Not every business owner wants to retire, but most do, someday. And in my experience as an M&A advisor, when an owner is ready, they want to move quickly. However, for business owners who have most of their net worth tied up in an enterprise that they personally manage, retirement planning is more complicated.
If you are a business owner, obtaining answers to these two simple but powerful questions will bring clarity to your retirement plans.
Question 1: What is the asset value I need to retire?
This question isn’t unique to business owners, but since your business is your most valuable asset, understanding your total net worth is more complicated.
Find out how much your business is worth by having a business valuation expert or M&A advisor do a reasonable amount of analysis on the company to determine the most probable selling price range. It helps to select a valuator who also sells businesses and is not just a theoretician.
You’ll need a CPA or tax attorney to help you understand the taxes on a sale of the business and develop strategies to minimize or defer taxes. Experienced M&A and financial advisors can often introduce tax minimization strategies, but you need a licensed professional to dial this in.
Then you should sit down with a financial advisor to run the numbers on your retirement assets and your desired lifestyle, and estate and philanthropy goals. Investment returns depend on the type of assets you hold and expect to hold in retirement. Income sources may include installment payments, Social Security, deferred compensation payouts, pensions, dividends, annuities, and rental income. Is the income sufficient or will you need to liquidate holdings in retirement? There’s a lot to consider and having the right financial advisor(s) is extremely helpful.
When there is a gap between the current value of your retirement assets and the value you need, owners often look to the business to fill that gap by increasing sales and net margins, and driving out business risk. A seasoned valuator can point to opportunities to improve the value and marketability of the business, and make it more attractive to target acquirors. They can help you understand market conditions, and when the time is right, they can represent you in the sale process and help you obtain the best deal available in the marketplace.
Do this sooner than you think. Best is 5 years before your target retirement date. The sooner you start to plan, the more knowledgeable you become about your situation, your exit options, and the financial and operating metrics that you must achieve to launch the sale process. If you find you have a valuation gap, it can take time to close. Also, you never know what market conditions are going to be, or what investment returns will be in retirement, so best to have a comfortable asset value safety margin.
Question 2: How well will the business perform without me?
Business valuation, whether performed by an independent expert or a potential acquirer, is a function of expected future cash flows and risk. The lower the risk the higher the value. Changing management introduces risk for the next owner. Whenever an owner’s efforts drive business performance, the future of that business without that owner is riskier.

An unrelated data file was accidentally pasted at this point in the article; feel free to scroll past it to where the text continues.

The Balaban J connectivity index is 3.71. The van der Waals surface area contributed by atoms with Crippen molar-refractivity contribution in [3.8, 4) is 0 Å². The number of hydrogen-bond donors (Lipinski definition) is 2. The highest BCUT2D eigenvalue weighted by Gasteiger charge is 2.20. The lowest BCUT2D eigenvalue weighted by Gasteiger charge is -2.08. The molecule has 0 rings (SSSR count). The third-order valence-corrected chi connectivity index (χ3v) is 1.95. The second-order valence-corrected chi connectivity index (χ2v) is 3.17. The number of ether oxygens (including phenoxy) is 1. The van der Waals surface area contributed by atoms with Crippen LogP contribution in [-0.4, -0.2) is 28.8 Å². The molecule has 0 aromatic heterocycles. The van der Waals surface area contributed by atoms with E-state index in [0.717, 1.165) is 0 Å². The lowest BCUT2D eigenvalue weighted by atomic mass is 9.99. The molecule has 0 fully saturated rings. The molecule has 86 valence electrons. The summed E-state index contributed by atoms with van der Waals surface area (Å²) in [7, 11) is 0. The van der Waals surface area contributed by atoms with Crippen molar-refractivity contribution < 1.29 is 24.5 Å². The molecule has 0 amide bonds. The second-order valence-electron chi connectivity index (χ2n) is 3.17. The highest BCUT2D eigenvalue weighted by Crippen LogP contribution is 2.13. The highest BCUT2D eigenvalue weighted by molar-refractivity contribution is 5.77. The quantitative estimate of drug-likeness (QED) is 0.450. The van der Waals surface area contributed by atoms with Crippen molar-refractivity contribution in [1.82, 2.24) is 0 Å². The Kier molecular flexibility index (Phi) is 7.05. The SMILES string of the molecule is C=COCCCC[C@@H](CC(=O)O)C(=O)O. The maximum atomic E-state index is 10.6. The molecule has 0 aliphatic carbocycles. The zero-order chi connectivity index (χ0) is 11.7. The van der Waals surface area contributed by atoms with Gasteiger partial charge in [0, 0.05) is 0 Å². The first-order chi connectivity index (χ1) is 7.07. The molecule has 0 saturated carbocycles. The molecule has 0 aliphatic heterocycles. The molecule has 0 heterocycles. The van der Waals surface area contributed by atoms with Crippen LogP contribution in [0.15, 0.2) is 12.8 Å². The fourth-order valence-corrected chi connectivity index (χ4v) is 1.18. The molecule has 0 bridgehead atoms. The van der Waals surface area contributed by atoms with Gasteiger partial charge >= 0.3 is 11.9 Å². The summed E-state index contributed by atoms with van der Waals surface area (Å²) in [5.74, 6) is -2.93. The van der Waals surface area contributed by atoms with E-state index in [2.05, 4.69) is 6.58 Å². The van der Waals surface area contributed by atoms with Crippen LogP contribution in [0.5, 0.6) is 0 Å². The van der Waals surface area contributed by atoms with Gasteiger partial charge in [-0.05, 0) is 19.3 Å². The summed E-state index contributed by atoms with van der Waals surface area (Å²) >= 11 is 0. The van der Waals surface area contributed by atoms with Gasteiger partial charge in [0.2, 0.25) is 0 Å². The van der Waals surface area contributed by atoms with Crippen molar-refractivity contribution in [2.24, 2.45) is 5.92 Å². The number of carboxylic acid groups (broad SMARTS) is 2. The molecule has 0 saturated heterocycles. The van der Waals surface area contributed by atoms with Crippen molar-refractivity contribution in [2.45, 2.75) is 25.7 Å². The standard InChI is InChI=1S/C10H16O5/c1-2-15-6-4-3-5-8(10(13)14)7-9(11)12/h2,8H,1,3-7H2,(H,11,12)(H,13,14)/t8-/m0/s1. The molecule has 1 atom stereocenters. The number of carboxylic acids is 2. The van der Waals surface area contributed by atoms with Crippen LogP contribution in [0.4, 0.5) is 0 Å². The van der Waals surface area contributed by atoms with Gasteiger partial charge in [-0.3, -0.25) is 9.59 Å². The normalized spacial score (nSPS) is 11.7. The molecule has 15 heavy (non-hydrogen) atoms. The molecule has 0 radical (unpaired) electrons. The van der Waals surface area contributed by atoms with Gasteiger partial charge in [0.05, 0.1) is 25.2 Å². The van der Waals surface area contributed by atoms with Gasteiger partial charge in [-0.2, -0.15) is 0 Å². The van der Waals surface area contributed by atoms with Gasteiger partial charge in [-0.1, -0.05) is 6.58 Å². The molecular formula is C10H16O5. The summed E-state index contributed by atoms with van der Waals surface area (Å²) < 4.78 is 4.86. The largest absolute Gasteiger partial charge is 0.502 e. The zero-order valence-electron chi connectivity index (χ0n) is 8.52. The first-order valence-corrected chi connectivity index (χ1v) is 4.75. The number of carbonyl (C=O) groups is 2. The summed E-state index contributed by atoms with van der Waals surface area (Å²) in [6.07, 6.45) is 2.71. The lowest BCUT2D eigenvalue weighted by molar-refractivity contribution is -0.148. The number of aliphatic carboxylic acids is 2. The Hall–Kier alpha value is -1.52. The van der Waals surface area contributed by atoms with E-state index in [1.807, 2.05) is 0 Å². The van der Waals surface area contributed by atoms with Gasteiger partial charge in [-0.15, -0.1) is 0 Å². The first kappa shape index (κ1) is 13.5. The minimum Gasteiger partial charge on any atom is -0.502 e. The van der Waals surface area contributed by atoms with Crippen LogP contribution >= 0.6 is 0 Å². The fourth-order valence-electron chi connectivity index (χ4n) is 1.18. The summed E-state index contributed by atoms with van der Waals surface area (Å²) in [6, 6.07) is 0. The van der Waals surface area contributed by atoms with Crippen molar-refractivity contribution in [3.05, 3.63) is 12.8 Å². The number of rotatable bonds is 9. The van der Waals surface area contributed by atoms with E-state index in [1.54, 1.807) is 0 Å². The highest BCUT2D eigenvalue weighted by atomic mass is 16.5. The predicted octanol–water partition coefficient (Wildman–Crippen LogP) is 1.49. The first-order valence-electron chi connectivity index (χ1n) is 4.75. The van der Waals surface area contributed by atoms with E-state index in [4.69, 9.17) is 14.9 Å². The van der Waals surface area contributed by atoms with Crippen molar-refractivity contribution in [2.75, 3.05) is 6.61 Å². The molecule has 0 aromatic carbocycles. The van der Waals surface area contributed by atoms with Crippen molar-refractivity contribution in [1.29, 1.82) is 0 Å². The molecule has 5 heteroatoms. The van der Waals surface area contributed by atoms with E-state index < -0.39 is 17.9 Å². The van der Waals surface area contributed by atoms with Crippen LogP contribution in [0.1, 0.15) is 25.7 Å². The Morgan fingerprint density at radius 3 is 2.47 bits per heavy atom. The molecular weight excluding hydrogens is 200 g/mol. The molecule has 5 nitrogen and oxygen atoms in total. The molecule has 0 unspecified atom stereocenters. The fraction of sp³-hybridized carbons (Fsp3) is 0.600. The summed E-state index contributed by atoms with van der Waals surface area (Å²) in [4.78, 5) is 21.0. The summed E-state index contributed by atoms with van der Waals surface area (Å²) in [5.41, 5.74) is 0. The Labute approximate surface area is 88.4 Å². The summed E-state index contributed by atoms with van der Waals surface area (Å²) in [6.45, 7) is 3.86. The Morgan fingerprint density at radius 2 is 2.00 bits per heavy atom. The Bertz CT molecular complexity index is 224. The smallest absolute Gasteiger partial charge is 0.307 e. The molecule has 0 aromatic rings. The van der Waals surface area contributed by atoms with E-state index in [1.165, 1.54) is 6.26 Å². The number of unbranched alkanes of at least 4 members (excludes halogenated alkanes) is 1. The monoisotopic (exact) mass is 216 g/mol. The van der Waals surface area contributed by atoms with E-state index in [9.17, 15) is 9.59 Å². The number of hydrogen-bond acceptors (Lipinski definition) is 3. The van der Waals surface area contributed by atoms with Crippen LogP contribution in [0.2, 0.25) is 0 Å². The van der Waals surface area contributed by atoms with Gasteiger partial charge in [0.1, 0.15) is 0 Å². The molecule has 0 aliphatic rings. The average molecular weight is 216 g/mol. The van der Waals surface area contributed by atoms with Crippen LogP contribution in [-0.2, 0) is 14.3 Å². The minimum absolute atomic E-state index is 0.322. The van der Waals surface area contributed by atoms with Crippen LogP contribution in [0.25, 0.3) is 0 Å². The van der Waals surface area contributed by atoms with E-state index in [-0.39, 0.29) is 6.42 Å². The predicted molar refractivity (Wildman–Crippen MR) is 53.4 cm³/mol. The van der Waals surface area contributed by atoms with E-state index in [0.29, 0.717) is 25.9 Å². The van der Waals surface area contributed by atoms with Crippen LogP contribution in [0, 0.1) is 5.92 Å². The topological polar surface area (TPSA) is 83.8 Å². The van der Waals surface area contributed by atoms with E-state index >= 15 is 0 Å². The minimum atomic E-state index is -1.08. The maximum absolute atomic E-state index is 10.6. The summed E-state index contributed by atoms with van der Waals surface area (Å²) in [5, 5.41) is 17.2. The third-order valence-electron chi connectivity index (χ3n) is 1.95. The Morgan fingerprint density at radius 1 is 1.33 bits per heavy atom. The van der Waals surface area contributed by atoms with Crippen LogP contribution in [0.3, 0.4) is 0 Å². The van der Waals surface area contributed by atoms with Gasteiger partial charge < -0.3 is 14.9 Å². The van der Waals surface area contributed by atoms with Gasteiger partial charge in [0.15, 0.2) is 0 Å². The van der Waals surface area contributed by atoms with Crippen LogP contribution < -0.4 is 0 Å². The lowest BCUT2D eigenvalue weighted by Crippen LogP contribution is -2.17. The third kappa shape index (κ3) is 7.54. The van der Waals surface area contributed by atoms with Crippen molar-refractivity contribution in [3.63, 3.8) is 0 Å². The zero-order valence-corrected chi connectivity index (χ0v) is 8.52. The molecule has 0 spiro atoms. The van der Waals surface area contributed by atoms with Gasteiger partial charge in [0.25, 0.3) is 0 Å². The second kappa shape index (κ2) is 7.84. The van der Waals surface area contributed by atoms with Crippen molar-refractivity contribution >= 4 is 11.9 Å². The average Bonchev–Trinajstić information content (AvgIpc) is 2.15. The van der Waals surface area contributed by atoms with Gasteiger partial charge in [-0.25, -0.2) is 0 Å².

For some business owners the question of how the business will perform without them is an easy to answer. They’ve worked themselves out of a management or key contributor role and the business can reasonably be expected to perform just fine without them. However, most small and medium sized businesses are significantly dependent on the talents, experience and/or relationships of the owner(s).
The way to overcome this is to grow the business, build a strong management team, groom your successor, and have an org chart that makes good sense to prospective buyers. Absent that, it helps to be willing to stay on for a period after the sale (typically 1 to 3 years), at a normalized salary, until you replace yourself. The first option is usually far better from a valuation perspective.
When choosing a valuator, find one with general management experience and years of M&A dealmaking experience to receive an objective assessment of your management organization and get actionable advice in this area. Remember, the goal is to sell and retire, not just sell and keep working!
You may have to revisit these two questions multiple times before initiating a sale process. And your business valuator, if you find the right one, should become a trusted advisor for you as you go forward.
These are just two of many questions to answer when assessing the value, marketability and sale readiness of a business and deciding if market conditions are right for a successful sale. See Exit Strategies Group’s blog for hundreds of articles on exit planning for business owners.
Al Statz is CEO and founder of Exit Strategies Group, Inc., a lower middle market business valuation and M&A advisory firm with offices in California and Portland OR. For further information or to discuss your retirement goals and circumstances with an M&A advisor and valuation expert, privately and confidentially, contact Al at 707-781-8580 or firstname.lastname@example.org.